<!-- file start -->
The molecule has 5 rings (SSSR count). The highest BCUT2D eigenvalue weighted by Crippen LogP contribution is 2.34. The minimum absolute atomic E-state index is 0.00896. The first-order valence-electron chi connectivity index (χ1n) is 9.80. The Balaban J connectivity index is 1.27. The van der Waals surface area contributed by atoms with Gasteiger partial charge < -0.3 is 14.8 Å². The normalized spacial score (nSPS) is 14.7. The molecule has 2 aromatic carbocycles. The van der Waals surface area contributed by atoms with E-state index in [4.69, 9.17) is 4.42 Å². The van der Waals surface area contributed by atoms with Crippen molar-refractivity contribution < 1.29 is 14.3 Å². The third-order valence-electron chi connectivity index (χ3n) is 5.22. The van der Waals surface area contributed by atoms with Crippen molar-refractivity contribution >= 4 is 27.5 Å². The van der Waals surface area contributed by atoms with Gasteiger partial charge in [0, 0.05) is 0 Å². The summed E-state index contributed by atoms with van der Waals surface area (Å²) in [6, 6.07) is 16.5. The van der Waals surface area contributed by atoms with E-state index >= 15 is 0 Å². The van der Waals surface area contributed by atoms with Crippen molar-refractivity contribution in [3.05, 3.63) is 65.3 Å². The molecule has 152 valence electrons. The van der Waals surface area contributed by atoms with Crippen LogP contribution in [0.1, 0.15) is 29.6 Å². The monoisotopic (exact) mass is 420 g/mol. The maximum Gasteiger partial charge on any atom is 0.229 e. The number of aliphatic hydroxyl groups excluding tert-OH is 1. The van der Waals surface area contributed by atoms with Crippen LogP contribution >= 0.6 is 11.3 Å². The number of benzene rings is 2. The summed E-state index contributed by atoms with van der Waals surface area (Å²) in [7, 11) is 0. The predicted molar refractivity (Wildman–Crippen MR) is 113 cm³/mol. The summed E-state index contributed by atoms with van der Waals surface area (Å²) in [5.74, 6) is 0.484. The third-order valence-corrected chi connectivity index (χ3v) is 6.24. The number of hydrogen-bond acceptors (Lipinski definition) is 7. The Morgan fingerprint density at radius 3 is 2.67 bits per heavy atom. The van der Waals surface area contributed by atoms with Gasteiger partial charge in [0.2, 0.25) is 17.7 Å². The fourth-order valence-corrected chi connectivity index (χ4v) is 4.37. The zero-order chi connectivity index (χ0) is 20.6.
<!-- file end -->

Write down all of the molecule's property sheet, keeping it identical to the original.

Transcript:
The molecule has 5 rings (SSSR count). The highest BCUT2D eigenvalue weighted by Crippen LogP contribution is 2.34. The minimum absolute atomic E-state index is 0.00896. The first-order valence-electron chi connectivity index (χ1n) is 9.80. The Balaban J connectivity index is 1.27. The van der Waals surface area contributed by atoms with Gasteiger partial charge < -0.3 is 14.8 Å². The normalized spacial score (nSPS) is 14.7. The molecule has 2 aromatic carbocycles. The van der Waals surface area contributed by atoms with E-state index in [4.69, 9.17) is 4.42 Å². The van der Waals surface area contributed by atoms with Crippen molar-refractivity contribution < 1.29 is 14.3 Å². The third-order valence-electron chi connectivity index (χ3n) is 5.22. The van der Waals surface area contributed by atoms with Crippen molar-refractivity contribution >= 4 is 27.5 Å². The van der Waals surface area contributed by atoms with Gasteiger partial charge in [0, 0.05) is 0 Å². The summed E-state index contributed by atoms with van der Waals surface area (Å²) in [6, 6.07) is 16.5. The van der Waals surface area contributed by atoms with E-state index >= 15 is 0 Å². The van der Waals surface area contributed by atoms with Crippen molar-refractivity contribution in [3.05, 3.63) is 65.3 Å². The molecule has 152 valence electrons. The van der Waals surface area contributed by atoms with Crippen LogP contribution in [0.1, 0.15) is 29.6 Å². The monoisotopic (exact) mass is 420 g/mol. The maximum Gasteiger partial charge on any atom is 0.229 e. The number of aliphatic hydroxyl groups excluding tert-OH is 1. The van der Waals surface area contributed by atoms with Crippen LogP contribution >= 0.6 is 11.3 Å². The number of benzene rings is 2. The summed E-state index contributed by atoms with van der Waals surface area (Å²) in [7, 11) is 0. The predicted molar refractivity (Wildman–Crippen MR) is 113 cm³/mol. The summed E-state index contributed by atoms with van der Waals surface area (Å²) in [5.74, 6) is 0.484. The third-order valence-corrected chi connectivity index (χ3v) is 6.24. The number of hydrogen-bond acceptors (Lipinski definition) is 7. The Morgan fingerprint density at radius 3 is 2.67 bits per heavy atom. The van der Waals surface area contributed by atoms with Gasteiger partial charge in [0.2, 0.25) is 17.7 Å². The fourth-order valence-corrected chi connectivity index (χ4v) is 4.37. The zero-order chi connectivity index (χ0) is 20.6.